Brad Crouch: In a Puff the Greatest Warship of Its Day Was GoneRoundup: Talking About History
Brad Crouch, in the Sunday Telegraph (Sydney) (2-20-05):
It was the greatest weapon of mass destruction of the time, built by the leading superpower of the era. Then, in a puff of wind, it was gone.
The sinking of the Swedish supership Vasa within minutes of its launch in front of assembled dignitaries in 1628 was a monumental disaster.
In terms of Great Duds Through History, it has to rank in the top 10.
But almost 400 years after the embarrassment of seeing the pride of the fleet go under, Sweden is rejoicing in Vasa as one of its top tourist drawcards.
The Vasa was ordered by the ambitious King Gustavus II Adolphus as a show of power to intimidate his regional rivals.
The largest warship of the era stood almost 70m long and more than 50m high, with ornate carvings of gods, kings, monsters and much more to scare opponents. There were also two levels of 64 cannons.
The unprecedented amount of cannons were its undoing -- it was top-heavy, and when the wind hit as the Vasa made her way down the harbour at Stockholm, she tipped and slid straight to the bottom with the loss of about 50 lives.
In 1961, marine historian Anders Franzen succeeded in a long-held dream to raise the ship.
The 1000 oaks used in her hull were still intact and she was so well-preserved she was able to float unaided. The colossal warship now sits in a specially made museum in Stockholm drawing 850,000 visitors a year....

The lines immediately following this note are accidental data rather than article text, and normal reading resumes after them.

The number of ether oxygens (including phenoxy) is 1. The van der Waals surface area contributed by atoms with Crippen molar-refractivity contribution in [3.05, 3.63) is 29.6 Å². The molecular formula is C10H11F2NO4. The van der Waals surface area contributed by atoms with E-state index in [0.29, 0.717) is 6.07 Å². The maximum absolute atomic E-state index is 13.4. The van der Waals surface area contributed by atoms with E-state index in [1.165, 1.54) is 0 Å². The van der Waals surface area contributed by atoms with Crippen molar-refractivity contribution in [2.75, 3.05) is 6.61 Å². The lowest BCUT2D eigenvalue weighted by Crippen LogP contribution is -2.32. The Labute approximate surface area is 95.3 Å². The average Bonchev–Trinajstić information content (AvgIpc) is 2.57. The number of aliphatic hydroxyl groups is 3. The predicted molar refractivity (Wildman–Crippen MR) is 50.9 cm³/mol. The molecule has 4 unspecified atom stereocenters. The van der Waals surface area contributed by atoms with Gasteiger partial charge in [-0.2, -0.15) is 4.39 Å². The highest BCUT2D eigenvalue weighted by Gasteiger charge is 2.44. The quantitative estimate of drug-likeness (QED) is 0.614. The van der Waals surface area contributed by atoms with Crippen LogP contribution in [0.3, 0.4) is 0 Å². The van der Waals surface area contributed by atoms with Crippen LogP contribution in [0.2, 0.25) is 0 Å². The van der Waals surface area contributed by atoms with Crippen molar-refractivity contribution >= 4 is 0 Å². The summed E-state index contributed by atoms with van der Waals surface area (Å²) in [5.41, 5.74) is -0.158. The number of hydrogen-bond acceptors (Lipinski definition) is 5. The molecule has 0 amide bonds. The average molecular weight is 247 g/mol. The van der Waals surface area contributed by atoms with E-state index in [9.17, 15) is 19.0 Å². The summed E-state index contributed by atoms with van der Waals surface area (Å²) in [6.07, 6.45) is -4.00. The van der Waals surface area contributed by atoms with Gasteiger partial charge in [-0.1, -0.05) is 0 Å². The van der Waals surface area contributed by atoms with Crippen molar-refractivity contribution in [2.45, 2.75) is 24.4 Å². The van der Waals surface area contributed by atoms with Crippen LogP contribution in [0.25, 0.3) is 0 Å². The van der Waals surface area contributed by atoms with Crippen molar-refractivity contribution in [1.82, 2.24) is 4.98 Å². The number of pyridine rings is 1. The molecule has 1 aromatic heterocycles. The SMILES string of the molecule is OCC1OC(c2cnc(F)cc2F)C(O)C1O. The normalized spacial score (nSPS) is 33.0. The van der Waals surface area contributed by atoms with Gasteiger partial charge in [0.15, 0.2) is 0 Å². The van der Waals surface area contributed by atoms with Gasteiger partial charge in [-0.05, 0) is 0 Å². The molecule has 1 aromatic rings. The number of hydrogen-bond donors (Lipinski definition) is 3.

comments powered by Disqus
- Letters collection offers unique glimpse into ordeal of Australian aborigines
- War, More Than ISIS, Is Destroying Syria's Ancient Sites
- Pew Poll: Trust in government is at historic lows
- If "The Donald" Said It Happened, It Happened! And Don't You Forget It!
- Solved: the mystery of Britain’s Bronze Age mummies
- Anne Frank Faced Challenges Similar to Syrian Refugees, Richard Breitman Says
- Douglass North, Nobel Prize-winning economics historian, dies at 95
- Craig Shirley says Ted Cruz is right and the Huffington Post wrong about Ronald Reagan’s 1980 Presidential Campaign
- Mystery at Notre Dame: A priest-historian has been forced to back off a project promoting authentic Catholic education
- William & Mary launching a gay history project